Trine Larsen playing a traditional Sami drum in the lavvu at SamiCamp. Photo by Genevieve Hathaway.
Nils Logje bringing the reindeer to hay after a visitor sleigh ride. White reindeer are a very rare recessive trait in the reindeer of Norway. Photo by Genevieve Hathaway.

Inga’s reindeer gently padded the snow looking for sprig of tundra and berries just under the snowy surface. Reindeer are shorter and stockier than their cousins in the deer and elk families. They have sturdy builds made for migrating over the rough Arctic landscape. They have special large hooves with four distinct “toes” on each hoof. These large hooves act like snowshoes, distributing the reindeer’s weight so they can effortlessly walk on the soft snow without sinking. The 4 sharp “toes” let the animals easily clear the snow to reach the fresh tundra and berries which lies just below the surface, preserved by the sub-zero temperatures.

After meeting each reindeer it was time to gather inside the lavvu to hear about Trine, Inga and their families’ lives, learn more about their reindeer, listen to some of their favorite traditions and of course enjoy some northern Sami food. Northern coastal and mountain Sami have traditionally lived in a large tented structures called lavvus, which were easy to breakdown and transport as they followed the reindeer herds. We again sat around a billowing hearth, as we did in Roros, warming out bones from the frigid temperatures outside. Steam hot mugs of blackcurrant tea were passed around, the rhythmic beating of the traditional Sami drum began and it was again time for the stories of growing up Sami here above the Arctic circle.

Ole Eira working with a young buck that can be a little unruly at times. Photo by Genevieve Hathaway.
Trine is from a coastal Sami family and Inga is from a mountain Sami family that herds reindeer. Coastal and mountain Sami were different styles of Kofte dress. Photo by Genevieve Hathaway.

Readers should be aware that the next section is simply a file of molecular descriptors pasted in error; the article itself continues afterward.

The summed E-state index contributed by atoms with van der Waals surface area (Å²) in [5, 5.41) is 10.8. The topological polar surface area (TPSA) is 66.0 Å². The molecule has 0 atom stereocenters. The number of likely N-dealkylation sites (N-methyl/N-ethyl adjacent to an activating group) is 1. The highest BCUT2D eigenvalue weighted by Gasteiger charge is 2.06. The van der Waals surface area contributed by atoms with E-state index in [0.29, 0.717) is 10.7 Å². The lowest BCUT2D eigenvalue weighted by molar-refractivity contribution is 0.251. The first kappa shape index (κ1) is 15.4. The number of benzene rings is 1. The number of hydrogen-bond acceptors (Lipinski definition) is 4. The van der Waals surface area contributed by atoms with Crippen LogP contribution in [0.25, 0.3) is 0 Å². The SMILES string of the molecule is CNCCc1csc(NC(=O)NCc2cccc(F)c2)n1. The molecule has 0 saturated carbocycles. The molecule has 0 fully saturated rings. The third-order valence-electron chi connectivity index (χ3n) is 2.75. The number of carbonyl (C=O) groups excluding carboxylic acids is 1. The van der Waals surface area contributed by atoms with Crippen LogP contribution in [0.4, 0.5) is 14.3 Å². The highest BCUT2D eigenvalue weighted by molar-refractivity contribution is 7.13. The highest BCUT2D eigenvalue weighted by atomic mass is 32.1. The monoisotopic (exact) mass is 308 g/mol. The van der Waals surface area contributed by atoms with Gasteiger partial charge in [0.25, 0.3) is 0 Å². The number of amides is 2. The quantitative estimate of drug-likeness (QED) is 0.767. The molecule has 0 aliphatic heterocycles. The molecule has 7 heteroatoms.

Add A Sami Visit To Your Trip To Norway

Spending time with the Sami people and their reindeer is a deeply meaningful experience that can elevate your travels from checking off famous sites to a profoundly transformative experience. There are a number of ways you can spend time with the Sami while in Norway.

Add a Sami visit to your trip to Norway:

  • Visit a small family-run Sami experience: Choose a smaller family-run Sami experience in Roros, Tromso, or Kautokeino. The small, family-run experiences are a great way to meet a family or two and directly learn from them about their Sami traditions, customs and reindeer. It’s a very personal experience and feels more like visiting a friend’s family than a “tourist” experience. And your tourism dollars go directly to helping that family and their reindeer. You’ll leave with new Sami friends and a suitcase filled with memories.
  • Tour the Sami Parliament: Located in Kárášjohka, take a Sami Parliament tour to learn about the history and modern day issues that matter to the Sami people.
  • Visit a Sami Festival: This is a fun way to dive into Sami culture and traditions. The Sami Easter Festivals in Kautokeino an Karasjok celebrates the beginning of Spring and coming out of the long dark winter. Traditionally, this spring festival celebrated the last gathering of Sami people before they moved their reindeer herds to southern pastures. It’s a 4 day festival reawakening after what may have felt like a long sleep through the Arctic winter’s months of darkness. Reindeer racing, joik singing contests, musical performances, snowmobile races, handicrafts and a bar carved out of ice (a little new mixed with old traditions). A Sami festival for the Sami people this is a great way to authentically experience Sami culture.
  • Join Sami herders migrating with the reindeer in the Arctic: This is by far the most immersive way to experience the Sami culture, but also the most challenging, timely, and expensive. It can take days by snowmobile to reach the herds that are located in the vast Arctic tundra. Traveling with the herds you will live minimally, usually involving very basic camping with limited facilities. But this is also one of the most rewarding travel experiences. Northern lights dancing overhead at night. Traveling across the beautiful Arctic landscape far from cities and towns. Experiencing the nomadic life of the Sami herdsman and the connection they have to the land and their reindeer. It’s truly a once-in-a-lifetime experience.

Interested in visiting Eva’s Rorosrein or Trine and Olga’s SamiCamp: